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Mad Men’s Jay R. Ferguson on Stan and Peggy, Playing Stoned, and His Tremendous Beard

Actor Jay R. Ferguson arrives at the Premiere of AMC's 'Mad Men' Season 6 at DGA Theater on March 20, 2013 in Los Angeles, California.
Photo: Jason Merritt/Getty Images

Is there anyone or anything better than Stan Rizzo and his beard so far on this season of Mad Men? Snickering. Flipping the bird. Joking with Peggy. Being generally stoned while working on great ads. (“Pass the HEINZ” shoulda nailed it.) Amid Don’s sad spiraling, Stan is — at least so far — sweet, sweet comic relief. To think that Stan was originally only supposed to have lasted four or five episodes. “I got the call on the hiatus after season four that they were making me a regular,” says Jay R. Ferguson, who got his start on The Outsiders and Evening Shade and has since worked steadily on TV series including Burn Notice, Castle, Weeds, and Sleeper Cell. “It was just the best phone call I ever got.” He spoke with Vulture about the highs and lows of maintaining his tremendous facial hair, where things are with Stan and Peggy, and why polyester has changed his life.

We’re a little obsessed with your beard over here.
Fantastic! Thank God they let me do it this year, because it’s helping me to stick out. You need all the help you can get when you’re standing next to Jon Hamm.

When did you get the good news?
Back in August, they asked me to start growing it out. They said, “We don’t want you to shave until you report to work for the first makeup and hair test.” Well, the first makeup and hair test wasn’t until October 28. So we’re talking about three months of not shaving. When I showed up I looked like a cross between Jeremiah Johnson and Tom Hanks in Castaway. It was too much. Way too much. Double what you see on the show is how big it was, so obviously they trimmed it down to where they wanted.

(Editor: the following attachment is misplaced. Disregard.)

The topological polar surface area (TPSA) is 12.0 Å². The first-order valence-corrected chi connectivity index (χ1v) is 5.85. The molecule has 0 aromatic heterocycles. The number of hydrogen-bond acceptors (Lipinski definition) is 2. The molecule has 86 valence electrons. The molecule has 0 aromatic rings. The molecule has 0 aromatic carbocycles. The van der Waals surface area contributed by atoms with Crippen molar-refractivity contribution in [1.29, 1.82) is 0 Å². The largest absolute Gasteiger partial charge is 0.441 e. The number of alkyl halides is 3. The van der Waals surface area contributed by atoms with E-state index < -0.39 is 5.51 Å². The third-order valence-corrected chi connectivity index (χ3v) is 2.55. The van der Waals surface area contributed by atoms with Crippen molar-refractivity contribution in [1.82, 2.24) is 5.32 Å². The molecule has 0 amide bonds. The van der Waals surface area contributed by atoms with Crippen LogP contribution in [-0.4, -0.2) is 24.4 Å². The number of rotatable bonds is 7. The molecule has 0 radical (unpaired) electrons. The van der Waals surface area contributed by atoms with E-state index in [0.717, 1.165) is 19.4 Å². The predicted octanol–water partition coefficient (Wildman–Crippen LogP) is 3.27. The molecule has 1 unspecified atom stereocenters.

Do you still have it?
Actually, I was going to shave it off after our last day shooting because it’s been over eight months now that I’ve had this raccoon on my face. My wife has been very excited for it to depart for a couple of months. And then, strangely enough, I’ve been suffering a little separation anxiety and haven’t been able to bring myself to do it! So I still got it. [Laughs.] It’s the strangest thing. Don’t ask me. I don’t know. But I’m getting around to it because now, well, I hadn’t touched it for however long we shot. I didn’t have to worry about it when the beard hairs got too long or the mustache hairs would start to curl under my top lip and into my mouth and then into my food. You find things in there from weeks ago. They would take care of that, and they’re not doing that anymore because we’re not shooting. Now that it’s my responsibility, it’s at that point where I’ve got to trim it or shave it off.

You don’t want it during the summer anyway.
Last summer was so brutal. It wasn’t bad during the winter, but growing this thing out was just miserable. I enjoyed doing it, don’t get me wrong — I loved that they let me do this. The only time I’d ever grown my beard out before was from depression, so to actually have a legitimate reason to do it was awesome. But the sensation of having your upper lip sweat and being unable to wipe it off is just the worst feeling in the world.

How involved was [series boss] Matthew Weiner in coming up with all the new facial hairdos for the guys this season?
It’s fair to say he weighs in on every single aspect of the show and is heavily involved, if not completely involved, in every decision that’s made. He certainly had an opinion, and that’s what the makeup and hair test time period was for, to get all that straightened out and figure out who was going to have what, and who wasn’t, and here we are with me looking like a homeless guy.

Ken got nothing! His look is unchanged. Was he jealous?
Right! I guess he really was the only one who didn’t get a makeover of some sort, but that is sort of Kenny Cosgrove. He’s not affected by the pop-culture fads and trends going on.